He SAID: DC Commits Suicide

Scott F. Evans

David Ayer’s Suicide Squad is the second Warner Brothers/DC Entertainment release this year, following the March theatrical release of Batman V Superman. And just like that film, Suicide Squad is a mess.

Ayer wrote and directed Suicide Squad. He allegedly cranked this script out in six weeks. It shows. There are a few good ideas here and there, but this feels every bit like a first draft. Main characters get multiple introduction scenes while others just get carelessly thrown into the works. After the lengthy intros, the flimsy, derivative story finally kicks in.

Guess what? The threat is yet another ancient evil, bent on eradicating mankind.


None of it makes much sense and it’s so perfunctory that by the end of the film, you forget what all of the hubbub is about. The pacing is choppy, and I’m being kind. Right after said ‘Ancient Evil’ is unleashed, the film comes to a dead stop to reintroduce the team in another scene that’s too long and filled with awkward comic bits. Then, about three-quarters into it, just as things should really be getting frantic, the film slams on the brakes (again). Suddenly the characters find the need to explain their motivations.

In a bar.


Anxious over Batman v Superman’s lower than expected box office and poor critical reception, Warner Bros./DC spent millions on last minute re-shoots to try and lighten the original somber tone of Suicide Squad. As a result, the movie is downright schizophrenic, featuring wild tonal swings from serious to incoherently comic.

Ayer is known for gritty, lower-budgeted, violent films like End of Watch and Fury, not family-friendly romps like this. You can feel him being restrained by the studio-mandated PG-13 rating. With a rumored budget of at least $175 million dollars, you can’t exactly blame the suits. Besides, the studio interference is also a direct result of the already-lost race against their direct competition, Disney/Marvel. Humor and Heart are a Marvel staple, but to date have been lacking in all of the DC offerings. So someone got the bright idea to try and shoehorn both into Suicide Squad, and the effort falls flat.

I’m not even sure that $175 million was spent on. With more than twice the budget of Fury (which had excellent, visceral and propulsive action sequences), the action here is all bland and lazily staged. It’s just one repetitive, inconsistent shootout after another with a few equally unoriginal fight scenes thrown in for good measure. Even the CGI isn’t particularly impressive. Some shots look like they were created with decades old technology. I’ve seen better effects on television shows.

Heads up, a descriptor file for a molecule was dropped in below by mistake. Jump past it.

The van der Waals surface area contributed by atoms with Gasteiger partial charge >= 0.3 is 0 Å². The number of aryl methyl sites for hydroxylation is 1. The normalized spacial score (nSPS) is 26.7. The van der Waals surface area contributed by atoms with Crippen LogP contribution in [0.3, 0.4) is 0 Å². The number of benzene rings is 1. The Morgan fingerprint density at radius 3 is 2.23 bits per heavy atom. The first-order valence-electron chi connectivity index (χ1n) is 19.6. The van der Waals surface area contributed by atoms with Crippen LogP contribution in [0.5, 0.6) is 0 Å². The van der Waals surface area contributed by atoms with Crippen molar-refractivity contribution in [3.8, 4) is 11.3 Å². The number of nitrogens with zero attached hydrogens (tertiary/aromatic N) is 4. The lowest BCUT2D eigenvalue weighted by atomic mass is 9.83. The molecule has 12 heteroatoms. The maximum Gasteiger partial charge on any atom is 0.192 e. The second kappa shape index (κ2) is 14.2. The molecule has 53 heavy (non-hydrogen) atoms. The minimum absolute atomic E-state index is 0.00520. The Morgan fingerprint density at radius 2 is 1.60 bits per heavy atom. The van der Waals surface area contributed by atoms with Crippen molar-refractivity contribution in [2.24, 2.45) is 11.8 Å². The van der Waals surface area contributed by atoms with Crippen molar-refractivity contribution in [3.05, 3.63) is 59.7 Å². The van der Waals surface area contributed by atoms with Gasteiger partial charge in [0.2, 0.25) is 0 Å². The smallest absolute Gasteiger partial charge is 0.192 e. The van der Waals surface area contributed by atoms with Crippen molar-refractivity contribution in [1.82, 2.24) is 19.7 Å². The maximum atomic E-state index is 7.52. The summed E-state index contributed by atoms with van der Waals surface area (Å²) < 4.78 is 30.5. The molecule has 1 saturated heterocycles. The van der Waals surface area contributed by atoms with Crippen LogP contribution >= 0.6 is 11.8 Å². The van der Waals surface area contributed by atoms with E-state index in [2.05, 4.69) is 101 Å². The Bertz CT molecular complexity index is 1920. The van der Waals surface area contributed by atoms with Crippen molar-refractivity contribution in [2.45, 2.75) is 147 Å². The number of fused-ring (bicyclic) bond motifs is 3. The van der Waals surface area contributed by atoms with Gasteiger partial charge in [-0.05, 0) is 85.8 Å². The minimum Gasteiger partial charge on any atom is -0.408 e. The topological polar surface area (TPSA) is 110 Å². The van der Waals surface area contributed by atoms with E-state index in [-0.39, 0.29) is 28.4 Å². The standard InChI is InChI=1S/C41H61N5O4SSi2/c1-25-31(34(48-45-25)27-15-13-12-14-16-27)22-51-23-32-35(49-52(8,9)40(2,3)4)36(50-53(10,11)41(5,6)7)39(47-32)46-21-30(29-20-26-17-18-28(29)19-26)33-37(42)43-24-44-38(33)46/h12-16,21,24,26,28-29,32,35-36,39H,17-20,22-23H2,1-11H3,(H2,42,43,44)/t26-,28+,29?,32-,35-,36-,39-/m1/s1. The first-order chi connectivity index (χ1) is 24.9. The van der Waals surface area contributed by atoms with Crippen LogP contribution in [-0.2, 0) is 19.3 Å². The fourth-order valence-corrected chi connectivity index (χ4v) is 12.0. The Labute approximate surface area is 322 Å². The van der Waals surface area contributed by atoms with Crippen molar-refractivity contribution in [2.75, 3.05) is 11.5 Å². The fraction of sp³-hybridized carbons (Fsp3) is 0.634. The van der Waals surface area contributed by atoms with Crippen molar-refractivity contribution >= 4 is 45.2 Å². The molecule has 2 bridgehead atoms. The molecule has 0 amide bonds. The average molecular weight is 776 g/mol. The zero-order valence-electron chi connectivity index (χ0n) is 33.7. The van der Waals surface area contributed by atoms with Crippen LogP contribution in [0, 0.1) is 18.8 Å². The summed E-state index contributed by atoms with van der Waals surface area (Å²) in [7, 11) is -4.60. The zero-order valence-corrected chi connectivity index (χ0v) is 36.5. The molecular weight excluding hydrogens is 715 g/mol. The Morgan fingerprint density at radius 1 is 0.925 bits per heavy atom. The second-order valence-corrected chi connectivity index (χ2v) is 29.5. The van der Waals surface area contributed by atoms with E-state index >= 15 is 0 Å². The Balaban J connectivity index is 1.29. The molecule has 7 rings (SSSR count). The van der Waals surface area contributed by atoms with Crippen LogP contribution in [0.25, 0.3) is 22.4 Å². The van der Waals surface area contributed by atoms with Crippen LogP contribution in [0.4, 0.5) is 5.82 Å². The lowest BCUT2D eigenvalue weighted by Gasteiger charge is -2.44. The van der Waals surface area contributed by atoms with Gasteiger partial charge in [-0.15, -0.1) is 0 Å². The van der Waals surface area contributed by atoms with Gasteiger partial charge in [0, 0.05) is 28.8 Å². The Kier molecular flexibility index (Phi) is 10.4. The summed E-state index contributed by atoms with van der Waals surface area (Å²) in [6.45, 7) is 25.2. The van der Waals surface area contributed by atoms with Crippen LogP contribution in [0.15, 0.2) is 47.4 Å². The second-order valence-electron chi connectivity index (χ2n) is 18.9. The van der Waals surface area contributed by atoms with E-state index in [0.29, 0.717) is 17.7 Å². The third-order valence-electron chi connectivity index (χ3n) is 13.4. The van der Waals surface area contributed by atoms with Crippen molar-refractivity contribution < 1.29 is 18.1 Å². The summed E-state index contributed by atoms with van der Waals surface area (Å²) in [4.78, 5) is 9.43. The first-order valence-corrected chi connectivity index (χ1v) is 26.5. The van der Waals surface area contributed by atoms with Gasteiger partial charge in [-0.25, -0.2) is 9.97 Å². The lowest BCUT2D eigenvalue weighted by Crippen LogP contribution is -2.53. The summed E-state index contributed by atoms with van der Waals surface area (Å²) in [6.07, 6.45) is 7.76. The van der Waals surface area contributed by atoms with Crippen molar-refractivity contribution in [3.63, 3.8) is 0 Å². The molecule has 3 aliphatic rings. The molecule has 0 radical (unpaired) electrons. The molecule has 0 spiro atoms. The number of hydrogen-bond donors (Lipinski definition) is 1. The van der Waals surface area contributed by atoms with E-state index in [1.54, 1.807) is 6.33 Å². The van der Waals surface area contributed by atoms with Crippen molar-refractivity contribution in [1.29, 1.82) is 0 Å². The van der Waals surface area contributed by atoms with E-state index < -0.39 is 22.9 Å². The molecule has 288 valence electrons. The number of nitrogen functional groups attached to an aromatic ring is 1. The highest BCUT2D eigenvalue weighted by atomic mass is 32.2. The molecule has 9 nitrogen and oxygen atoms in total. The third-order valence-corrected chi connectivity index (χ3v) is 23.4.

On the up side, Suicide Squad has a mostly solid cast. The de facto leads, Will Smith (Deadshot) and Margot Robbie (Harley Quinn), work overtime to bring some heart and whimsy into this dour film. Jay Hernandez gives us some genuine pathos and almost steals the picture as Diablo. Viola Davis turns in a decent, if one-note performance as Amanda Waller. She seems a little bored and embarrassed to even be seen in such horrible writing, and I can’t exactly blame her. She isn’t given much more to do other than glower and deliver exposition. None of these performances are enough to save this film. Suicide Squad oversells Harley Quinn… Robbie accepts the challenge by chewing scenery at every turn. Smith is saccharine with charm. It’s like he refuses to be unlikable, even when playing a bad guy. As good as Hernandez is, Ayer sidelines him for far too much of the film.

And that’s not even the worst part.


Jared Leto got crammed into this film as a new version of the classic Batman villain Joker. His interpretation is trite, boring, and completely unnecessary. Had Ayer given that screentime to Hernandez, the actor’s subtle choices may have been enough to counteract Robbie’s broad performance. Or not.

Warner Bros./DC just can’t seem to get it right. For a studio and comic company that have been making these films since the 1970’s, they miss far more than they hit.

Suicide Squad is a definite miss.

RATING: Television


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